However, a colleague sent me this quote from CNN.com this morning (note that the more grievous errors have since been corrected):
"Somehow they have managed to get thousands of gigantic magnets, get them arranged so that they're within a few microns of where they're supposed to be, and then cool it down to a couple degrees below absolute zero," Lykken said.
The article, of course, is talking about the Large Hadron Collider, that mystical beast of a project that ended up malfunctioning before it could destroy the earth (it probably won't actually destroy the planet, by the way, in case anyone was concerned). The Lykken to whom they refer is Joseph Lykken, a theoretical physicist at the Fermi National Accelerator Laboratory, who most likely knows that absolute zero is called absolute zero for a reason. It is, in limbo terms, as low as you can go.
I know it seems like a small thing, but this single misprint takes a relatively interesting update on the status of the LHC and blows away any credibility the author might have had. This is why we ZDNet bloggers tend to stick to our area of expertise so we don't say anything stupid about, say, rain forest frogs, if we don't know anything about frogs of the rain forest.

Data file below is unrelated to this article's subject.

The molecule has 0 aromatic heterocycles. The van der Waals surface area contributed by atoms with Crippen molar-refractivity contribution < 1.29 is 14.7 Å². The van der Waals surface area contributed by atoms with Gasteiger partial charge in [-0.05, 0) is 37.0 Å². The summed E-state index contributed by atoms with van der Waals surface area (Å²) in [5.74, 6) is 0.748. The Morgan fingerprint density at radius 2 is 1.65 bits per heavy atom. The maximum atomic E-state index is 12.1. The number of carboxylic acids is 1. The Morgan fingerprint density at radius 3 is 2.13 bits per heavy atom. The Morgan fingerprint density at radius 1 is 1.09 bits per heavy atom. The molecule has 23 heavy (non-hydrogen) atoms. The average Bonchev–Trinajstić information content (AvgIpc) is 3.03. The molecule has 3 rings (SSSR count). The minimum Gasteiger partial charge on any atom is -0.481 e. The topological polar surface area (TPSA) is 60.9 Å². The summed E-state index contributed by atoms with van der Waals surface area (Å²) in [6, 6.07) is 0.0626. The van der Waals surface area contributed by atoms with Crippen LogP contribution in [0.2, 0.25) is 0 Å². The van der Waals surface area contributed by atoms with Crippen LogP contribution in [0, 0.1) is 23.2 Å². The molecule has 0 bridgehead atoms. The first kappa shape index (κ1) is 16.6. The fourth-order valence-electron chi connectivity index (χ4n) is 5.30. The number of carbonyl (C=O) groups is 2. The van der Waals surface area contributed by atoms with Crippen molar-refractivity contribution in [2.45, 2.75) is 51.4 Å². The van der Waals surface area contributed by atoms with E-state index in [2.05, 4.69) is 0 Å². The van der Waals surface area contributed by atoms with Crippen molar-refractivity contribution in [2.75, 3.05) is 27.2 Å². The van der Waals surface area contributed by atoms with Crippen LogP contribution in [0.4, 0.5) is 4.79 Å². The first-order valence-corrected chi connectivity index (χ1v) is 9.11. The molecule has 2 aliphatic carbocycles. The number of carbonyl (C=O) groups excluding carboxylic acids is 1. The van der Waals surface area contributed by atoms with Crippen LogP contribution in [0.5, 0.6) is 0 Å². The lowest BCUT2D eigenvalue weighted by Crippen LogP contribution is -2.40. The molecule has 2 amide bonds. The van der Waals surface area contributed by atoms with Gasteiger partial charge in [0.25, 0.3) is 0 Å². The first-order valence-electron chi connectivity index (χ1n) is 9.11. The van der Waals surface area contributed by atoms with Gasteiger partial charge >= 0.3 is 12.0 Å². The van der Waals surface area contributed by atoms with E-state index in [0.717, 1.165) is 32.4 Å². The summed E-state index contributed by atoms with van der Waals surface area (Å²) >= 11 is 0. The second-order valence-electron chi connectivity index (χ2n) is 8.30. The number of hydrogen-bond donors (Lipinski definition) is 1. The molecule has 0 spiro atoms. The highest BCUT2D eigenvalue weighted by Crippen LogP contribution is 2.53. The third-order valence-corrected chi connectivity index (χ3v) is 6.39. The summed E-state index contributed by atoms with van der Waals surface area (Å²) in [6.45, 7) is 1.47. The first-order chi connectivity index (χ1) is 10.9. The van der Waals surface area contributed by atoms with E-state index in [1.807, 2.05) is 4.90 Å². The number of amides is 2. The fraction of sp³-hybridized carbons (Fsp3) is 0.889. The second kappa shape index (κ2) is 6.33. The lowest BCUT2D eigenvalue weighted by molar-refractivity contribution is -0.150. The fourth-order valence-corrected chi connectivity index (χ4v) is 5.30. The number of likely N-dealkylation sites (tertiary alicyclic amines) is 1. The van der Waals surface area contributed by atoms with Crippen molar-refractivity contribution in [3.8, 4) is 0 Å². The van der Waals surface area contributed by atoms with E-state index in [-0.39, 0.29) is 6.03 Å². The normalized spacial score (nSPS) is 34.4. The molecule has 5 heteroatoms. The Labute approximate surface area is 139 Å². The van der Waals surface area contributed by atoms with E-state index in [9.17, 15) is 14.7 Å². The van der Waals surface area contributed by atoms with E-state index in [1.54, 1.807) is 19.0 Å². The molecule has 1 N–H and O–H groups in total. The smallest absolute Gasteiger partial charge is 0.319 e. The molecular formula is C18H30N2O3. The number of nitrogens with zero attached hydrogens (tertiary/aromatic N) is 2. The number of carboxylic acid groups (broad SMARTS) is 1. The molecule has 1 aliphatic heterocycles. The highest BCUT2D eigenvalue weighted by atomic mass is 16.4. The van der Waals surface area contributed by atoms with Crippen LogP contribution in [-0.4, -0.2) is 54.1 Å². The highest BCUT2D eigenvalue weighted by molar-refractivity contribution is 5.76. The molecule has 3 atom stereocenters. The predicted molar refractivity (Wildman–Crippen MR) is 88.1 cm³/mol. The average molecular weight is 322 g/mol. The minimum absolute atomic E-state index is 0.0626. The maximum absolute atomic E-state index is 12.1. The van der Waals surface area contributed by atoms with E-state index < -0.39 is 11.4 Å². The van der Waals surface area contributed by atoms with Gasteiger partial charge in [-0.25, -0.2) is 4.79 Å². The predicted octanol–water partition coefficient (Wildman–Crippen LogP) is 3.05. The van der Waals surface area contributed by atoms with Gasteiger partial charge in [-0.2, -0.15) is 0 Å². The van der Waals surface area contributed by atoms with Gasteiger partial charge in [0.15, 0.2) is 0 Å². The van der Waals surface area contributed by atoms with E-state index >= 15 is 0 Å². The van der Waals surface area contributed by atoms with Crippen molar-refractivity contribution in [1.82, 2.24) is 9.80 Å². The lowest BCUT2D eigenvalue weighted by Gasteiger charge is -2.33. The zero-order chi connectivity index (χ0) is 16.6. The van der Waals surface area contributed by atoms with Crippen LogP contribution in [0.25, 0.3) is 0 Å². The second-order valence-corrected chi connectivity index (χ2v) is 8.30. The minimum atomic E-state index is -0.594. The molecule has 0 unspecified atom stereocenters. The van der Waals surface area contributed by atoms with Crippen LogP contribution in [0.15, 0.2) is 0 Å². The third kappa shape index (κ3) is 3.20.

This isn't a rant about specialization, though. It's a rant about a mistake that points to something much more significant than a typo. How many people saw this copy before it hit the web? How many people who should have taken middle school science and at least conceptually understand the Kelvin scale (even if they don't know just how many degrees Celsius below zero absolute zero actually is)?
Why am I getting so fussed about absolute zero? Because the idea of absolute zero (and related concepts) is pretty fundamental to our understanding of how the universe works. Because we need to demand solid understanding of math and science for all of our students and exceptional understanding for any who might reach for it. Our students should be able to carry on a general conversation with the Joseph Lykkens of the world; not specific, technical conversations necessarily, but they should be able to read a quote like the one above and realize that something is out of whack.
I have a feeling that most Russian, Ukranian, and Chinese students would have gotten a good chuckle out of that quote. How many of our students would have understood why they were laughing?